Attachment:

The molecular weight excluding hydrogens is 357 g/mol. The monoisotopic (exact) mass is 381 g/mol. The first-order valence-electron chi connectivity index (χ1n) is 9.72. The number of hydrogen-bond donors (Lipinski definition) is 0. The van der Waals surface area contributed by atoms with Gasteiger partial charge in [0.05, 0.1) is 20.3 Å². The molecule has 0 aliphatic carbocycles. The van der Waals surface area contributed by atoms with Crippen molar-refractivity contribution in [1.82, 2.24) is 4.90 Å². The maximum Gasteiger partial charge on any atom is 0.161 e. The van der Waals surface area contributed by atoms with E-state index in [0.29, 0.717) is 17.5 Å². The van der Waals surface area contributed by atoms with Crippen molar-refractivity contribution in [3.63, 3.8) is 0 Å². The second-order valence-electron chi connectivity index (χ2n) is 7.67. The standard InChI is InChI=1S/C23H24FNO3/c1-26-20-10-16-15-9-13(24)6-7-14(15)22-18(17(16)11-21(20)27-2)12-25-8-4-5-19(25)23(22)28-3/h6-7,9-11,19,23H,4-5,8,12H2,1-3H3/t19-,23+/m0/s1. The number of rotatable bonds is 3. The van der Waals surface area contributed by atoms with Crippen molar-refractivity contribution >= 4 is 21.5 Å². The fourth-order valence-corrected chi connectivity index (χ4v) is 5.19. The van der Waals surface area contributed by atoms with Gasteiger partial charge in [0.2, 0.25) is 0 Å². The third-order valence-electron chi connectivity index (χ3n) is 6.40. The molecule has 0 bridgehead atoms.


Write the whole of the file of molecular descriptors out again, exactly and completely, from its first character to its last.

The molecular weight excluding hydrogens is 357 g/mol. The monoisotopic (exact) mass is 381 g/mol. The first-order valence-electron chi connectivity index (χ1n) is 9.72. The number of hydrogen-bond donors (Lipinski definition) is 0. The van der Waals surface area contributed by atoms with Gasteiger partial charge in [0.05, 0.1) is 20.3 Å². The molecule has 0 aliphatic carbocycles. The van der Waals surface area contributed by atoms with Crippen molar-refractivity contribution in [1.82, 2.24) is 4.90 Å². The maximum Gasteiger partial charge on any atom is 0.161 e. The van der Waals surface area contributed by atoms with E-state index in [0.29, 0.717) is 17.5 Å². The van der Waals surface area contributed by atoms with Crippen molar-refractivity contribution in [3.63, 3.8) is 0 Å². The second-order valence-electron chi connectivity index (χ2n) is 7.67. The standard InChI is InChI=1S/C23H24FNO3/c1-26-20-10-16-15-9-13(24)6-7-14(15)22-18(17(16)11-21(20)27-2)12-25-8-4-5-19(25)23(22)28-3/h6-7,9-11,19,23H,4-5,8,12H2,1-3H3/t19-,23+/m0/s1. The number of rotatable bonds is 3. The van der Waals surface area contributed by atoms with Crippen molar-refractivity contribution >= 4 is 21.5 Å². The fourth-order valence-corrected chi connectivity index (χ4v) is 5.19. The van der Waals surface area contributed by atoms with Gasteiger partial charge in [0.2, 0.25) is 0 Å². The third-order valence-electron chi connectivity index (χ3n) is 6.40. The molecule has 0 bridgehead atoms.